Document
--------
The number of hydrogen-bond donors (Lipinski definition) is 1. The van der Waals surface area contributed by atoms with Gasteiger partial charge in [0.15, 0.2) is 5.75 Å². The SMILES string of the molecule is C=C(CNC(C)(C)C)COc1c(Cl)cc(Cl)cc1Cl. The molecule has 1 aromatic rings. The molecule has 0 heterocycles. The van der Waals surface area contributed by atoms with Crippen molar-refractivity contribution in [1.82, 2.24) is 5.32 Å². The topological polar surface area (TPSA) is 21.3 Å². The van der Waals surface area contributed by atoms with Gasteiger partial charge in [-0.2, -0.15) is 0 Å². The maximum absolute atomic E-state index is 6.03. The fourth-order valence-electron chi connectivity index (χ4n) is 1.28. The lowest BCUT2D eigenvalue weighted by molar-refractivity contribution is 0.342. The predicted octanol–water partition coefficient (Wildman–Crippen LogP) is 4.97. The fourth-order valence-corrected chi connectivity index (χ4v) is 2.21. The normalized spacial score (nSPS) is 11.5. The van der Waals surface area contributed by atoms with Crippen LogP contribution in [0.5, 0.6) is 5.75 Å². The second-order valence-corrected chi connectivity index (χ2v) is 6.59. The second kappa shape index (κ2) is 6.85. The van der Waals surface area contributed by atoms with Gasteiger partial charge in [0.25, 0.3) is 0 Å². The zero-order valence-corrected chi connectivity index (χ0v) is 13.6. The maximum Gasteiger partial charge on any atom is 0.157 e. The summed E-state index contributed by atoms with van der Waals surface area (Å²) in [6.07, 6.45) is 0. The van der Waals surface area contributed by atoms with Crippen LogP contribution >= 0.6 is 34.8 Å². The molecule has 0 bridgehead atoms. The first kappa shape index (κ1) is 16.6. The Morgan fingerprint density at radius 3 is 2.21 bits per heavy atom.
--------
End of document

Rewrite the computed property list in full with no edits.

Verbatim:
The number of hydrogen-bond donors (Lipinski definition) is 1. The van der Waals surface area contributed by atoms with Gasteiger partial charge in [0.15, 0.2) is 5.75 Å². The SMILES string of the molecule is C=C(CNC(C)(C)C)COc1c(Cl)cc(Cl)cc1Cl. The molecule has 1 aromatic rings. The molecule has 0 heterocycles. The van der Waals surface area contributed by atoms with Crippen molar-refractivity contribution in [1.82, 2.24) is 5.32 Å². The topological polar surface area (TPSA) is 21.3 Å². The van der Waals surface area contributed by atoms with Gasteiger partial charge in [-0.2, -0.15) is 0 Å². The maximum absolute atomic E-state index is 6.03. The fourth-order valence-electron chi connectivity index (χ4n) is 1.28. The lowest BCUT2D eigenvalue weighted by molar-refractivity contribution is 0.342. The predicted octanol–water partition coefficient (Wildman–Crippen LogP) is 4.97. The fourth-order valence-corrected chi connectivity index (χ4v) is 2.21. The normalized spacial score (nSPS) is 11.5. The van der Waals surface area contributed by atoms with Crippen LogP contribution in [0.5, 0.6) is 5.75 Å². The second-order valence-corrected chi connectivity index (χ2v) is 6.59. The second kappa shape index (κ2) is 6.85. The van der Waals surface area contributed by atoms with Gasteiger partial charge in [0.25, 0.3) is 0 Å². The zero-order valence-corrected chi connectivity index (χ0v) is 13.6. The maximum Gasteiger partial charge on any atom is 0.157 e. The summed E-state index contributed by atoms with van der Waals surface area (Å²) in [6.07, 6.45) is 0. The van der Waals surface area contributed by atoms with Crippen LogP contribution >= 0.6 is 34.8 Å². The molecule has 0 bridgehead atoms. The first kappa shape index (κ1) is 16.6. The Morgan fingerprint density at radius 3 is 2.21 bits per heavy atom.